Just as with any other car, you expect a Kia to be safe. And yet, as of now, the Korean brand has a special responsibility:

As of this January, kia is the most popular UK car brand. With a market share of almost 10% and around 10,000 new vehicles sold, it overtook the almighty Volkswagen/Audi brands! This is a huge, outright historic success.

With so many of us now driving a kia, it has become imperative that they offer enough protection. If you are thinking about buying one, you really need to read this article to know if this is a safe decision.

Looking for car finance for a used kia? We have plenty kias on offer in our showroom!

You get what you pay for?

Unfortunately, it seems as though the South Korean brand, despite its popularity, occasionally gets a gad rep in the safety department. There seems to be a consensus that you get what you pay for. And since kias are still cheap, they can supposedly offer limited safety at best.

We don’t agree with this. Kia has proven again and again that it places great value on the safety of its vehicles. That said, there are reasons for the widespread doubt.

If you want to know, why, read on! We’ll explain everything you need to know about how to buy a kia without having to worry.

Why is everyone so concerned about kia’s safety record?

Well, one very simple reason is that kia is generally perceived to be a budget brand.

What defines a budget brand? Typically the quality of its components, from the engine to the onboard technology, from the plastic used in the interior to the construction of the car as a whole.

Saving on costs, the argument goes, automatically implies compromising on quality.

But there are more hands-on arguments, too.

As motorbiscuit astutely remarks:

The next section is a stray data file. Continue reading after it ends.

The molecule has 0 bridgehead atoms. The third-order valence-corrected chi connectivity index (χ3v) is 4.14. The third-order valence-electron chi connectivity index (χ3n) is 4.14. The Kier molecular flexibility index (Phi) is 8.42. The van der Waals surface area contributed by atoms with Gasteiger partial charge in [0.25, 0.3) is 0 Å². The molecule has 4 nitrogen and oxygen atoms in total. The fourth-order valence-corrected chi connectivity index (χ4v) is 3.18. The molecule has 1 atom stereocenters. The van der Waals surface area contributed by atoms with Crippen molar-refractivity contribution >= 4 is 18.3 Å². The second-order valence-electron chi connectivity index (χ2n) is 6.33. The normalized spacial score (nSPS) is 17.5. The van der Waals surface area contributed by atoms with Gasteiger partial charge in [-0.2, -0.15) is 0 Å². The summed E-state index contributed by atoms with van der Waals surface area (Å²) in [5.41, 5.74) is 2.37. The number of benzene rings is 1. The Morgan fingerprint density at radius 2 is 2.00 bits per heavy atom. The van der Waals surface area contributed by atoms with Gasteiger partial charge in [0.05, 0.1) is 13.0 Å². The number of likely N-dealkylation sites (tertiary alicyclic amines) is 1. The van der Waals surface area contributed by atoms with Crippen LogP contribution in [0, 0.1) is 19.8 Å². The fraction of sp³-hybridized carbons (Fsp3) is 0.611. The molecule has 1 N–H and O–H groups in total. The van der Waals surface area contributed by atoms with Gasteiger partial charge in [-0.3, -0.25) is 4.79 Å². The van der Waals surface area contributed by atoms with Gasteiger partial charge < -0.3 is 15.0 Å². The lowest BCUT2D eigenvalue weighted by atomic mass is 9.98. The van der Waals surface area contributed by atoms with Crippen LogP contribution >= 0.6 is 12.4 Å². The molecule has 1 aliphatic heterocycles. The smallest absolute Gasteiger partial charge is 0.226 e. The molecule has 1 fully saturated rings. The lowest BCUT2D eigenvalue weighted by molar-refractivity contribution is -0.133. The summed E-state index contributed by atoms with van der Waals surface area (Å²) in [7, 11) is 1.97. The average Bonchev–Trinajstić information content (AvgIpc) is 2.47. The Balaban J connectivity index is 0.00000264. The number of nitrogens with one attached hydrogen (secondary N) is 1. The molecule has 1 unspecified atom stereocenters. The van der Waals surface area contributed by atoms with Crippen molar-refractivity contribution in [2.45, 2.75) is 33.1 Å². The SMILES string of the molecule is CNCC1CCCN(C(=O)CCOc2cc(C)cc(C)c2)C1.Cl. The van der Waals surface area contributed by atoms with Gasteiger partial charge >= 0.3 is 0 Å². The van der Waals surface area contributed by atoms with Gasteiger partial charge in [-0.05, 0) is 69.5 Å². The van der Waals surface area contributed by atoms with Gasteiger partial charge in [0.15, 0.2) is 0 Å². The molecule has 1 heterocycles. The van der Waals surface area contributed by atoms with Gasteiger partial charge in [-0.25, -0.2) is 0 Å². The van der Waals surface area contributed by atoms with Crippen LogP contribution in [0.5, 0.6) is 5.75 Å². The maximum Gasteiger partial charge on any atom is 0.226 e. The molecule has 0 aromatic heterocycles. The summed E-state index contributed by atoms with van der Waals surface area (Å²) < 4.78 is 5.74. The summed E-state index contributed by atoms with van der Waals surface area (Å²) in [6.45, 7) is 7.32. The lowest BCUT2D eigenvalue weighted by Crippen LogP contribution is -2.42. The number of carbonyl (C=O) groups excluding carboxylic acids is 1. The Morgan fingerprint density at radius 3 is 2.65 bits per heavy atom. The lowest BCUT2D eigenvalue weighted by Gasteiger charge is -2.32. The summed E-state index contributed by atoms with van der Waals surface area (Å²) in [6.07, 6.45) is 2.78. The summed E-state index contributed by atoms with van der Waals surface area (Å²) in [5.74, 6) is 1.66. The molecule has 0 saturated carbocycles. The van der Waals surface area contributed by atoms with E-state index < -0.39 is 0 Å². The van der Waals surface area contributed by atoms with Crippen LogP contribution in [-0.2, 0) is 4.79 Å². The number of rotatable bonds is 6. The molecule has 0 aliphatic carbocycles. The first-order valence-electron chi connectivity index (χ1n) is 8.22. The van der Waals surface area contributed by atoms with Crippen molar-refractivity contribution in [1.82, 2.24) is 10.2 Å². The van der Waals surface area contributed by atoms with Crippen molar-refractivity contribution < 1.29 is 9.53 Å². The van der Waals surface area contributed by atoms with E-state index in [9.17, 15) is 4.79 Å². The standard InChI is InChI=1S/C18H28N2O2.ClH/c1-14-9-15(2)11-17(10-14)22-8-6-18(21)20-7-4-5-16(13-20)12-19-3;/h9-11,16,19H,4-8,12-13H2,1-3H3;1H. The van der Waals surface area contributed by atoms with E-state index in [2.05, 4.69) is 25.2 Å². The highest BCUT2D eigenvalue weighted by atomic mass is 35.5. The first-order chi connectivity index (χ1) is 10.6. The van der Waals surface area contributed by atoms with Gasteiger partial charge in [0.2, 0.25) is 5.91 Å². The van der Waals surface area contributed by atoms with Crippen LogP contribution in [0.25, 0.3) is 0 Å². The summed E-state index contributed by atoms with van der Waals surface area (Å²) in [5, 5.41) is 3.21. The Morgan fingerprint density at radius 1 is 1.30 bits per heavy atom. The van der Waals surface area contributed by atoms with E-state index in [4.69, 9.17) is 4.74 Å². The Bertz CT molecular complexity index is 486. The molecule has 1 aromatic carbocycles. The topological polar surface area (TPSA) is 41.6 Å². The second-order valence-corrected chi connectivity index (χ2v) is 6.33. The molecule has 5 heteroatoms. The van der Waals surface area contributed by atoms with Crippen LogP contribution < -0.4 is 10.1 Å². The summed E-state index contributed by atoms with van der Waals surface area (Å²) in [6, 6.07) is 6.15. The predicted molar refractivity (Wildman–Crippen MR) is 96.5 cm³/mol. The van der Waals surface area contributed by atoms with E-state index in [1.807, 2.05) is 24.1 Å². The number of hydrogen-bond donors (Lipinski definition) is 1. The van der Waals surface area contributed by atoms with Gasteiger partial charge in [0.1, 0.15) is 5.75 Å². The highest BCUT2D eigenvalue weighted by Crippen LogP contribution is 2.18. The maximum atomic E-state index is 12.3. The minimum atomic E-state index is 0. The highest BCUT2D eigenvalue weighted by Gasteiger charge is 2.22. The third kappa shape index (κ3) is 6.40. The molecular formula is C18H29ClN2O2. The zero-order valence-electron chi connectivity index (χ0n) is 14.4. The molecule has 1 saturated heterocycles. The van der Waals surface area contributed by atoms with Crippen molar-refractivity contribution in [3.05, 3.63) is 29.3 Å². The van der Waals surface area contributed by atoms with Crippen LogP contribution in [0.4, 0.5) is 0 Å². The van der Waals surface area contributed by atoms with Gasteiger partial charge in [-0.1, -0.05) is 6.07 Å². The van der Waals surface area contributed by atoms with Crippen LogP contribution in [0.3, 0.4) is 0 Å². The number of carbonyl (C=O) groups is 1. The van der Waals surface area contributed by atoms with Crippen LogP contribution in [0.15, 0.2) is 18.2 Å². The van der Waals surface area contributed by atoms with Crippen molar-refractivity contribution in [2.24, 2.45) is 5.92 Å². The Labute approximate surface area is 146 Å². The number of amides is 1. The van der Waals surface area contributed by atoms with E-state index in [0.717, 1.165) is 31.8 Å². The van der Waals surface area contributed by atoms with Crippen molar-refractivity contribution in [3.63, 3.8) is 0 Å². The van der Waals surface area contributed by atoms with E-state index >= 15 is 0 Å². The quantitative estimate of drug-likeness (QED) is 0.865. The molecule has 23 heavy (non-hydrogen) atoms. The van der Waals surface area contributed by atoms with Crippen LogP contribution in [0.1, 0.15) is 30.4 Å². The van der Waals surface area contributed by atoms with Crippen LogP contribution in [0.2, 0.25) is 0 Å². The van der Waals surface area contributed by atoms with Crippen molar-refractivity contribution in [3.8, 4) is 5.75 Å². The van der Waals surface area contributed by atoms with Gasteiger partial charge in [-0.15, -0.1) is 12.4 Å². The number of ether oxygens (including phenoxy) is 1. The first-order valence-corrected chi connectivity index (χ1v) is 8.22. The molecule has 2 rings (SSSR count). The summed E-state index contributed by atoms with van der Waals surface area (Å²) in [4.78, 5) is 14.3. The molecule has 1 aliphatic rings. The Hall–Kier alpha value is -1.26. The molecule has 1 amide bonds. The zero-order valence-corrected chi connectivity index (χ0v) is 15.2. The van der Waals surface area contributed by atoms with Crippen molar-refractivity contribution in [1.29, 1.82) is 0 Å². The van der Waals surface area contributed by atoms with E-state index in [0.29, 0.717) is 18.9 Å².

“Safety is one of the only aspects of a vehicle that isn’t subjective. People have varied tastes when it comes to a model’s size, shape, and color. But when considering safety, the numbers don’t lie.”

So while we don’t disagree with the general assumption that more expensive cars should offer a higher degree of safety, ultimately, independent safety tests provide objective evidence.

It is here, precisely, that kia has experienced some serious setbacks. In various crash tests over the years, specific kia models scored either average or even below average.

Each of these seemed to solidify the impression that, when push came to shove, they did not offer optimal protection.

Now, we can hear you saying:

Show me the evidence!

Gladly. There are three events which shaped the current negative reputation for safety that some assign to the brand:

In 2017, various kia models got disappointing scores on the Euro NCAP rating. The basic models of the Kia Stonic, Kia Picanto and Kia Rio all finished with a 3 out of 5 rating. By today’s standards, that’s a worrying result.

In 2020, the Base model of the India-spec Kia Seltos only scored a 3 our of 5 in adult safety and 2 in child protection. As the country’s car selling platform Car Dekho reported: “Shockingly, the Seltos’ bodyshell and footwell were rated unstable, not capable of withstanding further loadings.”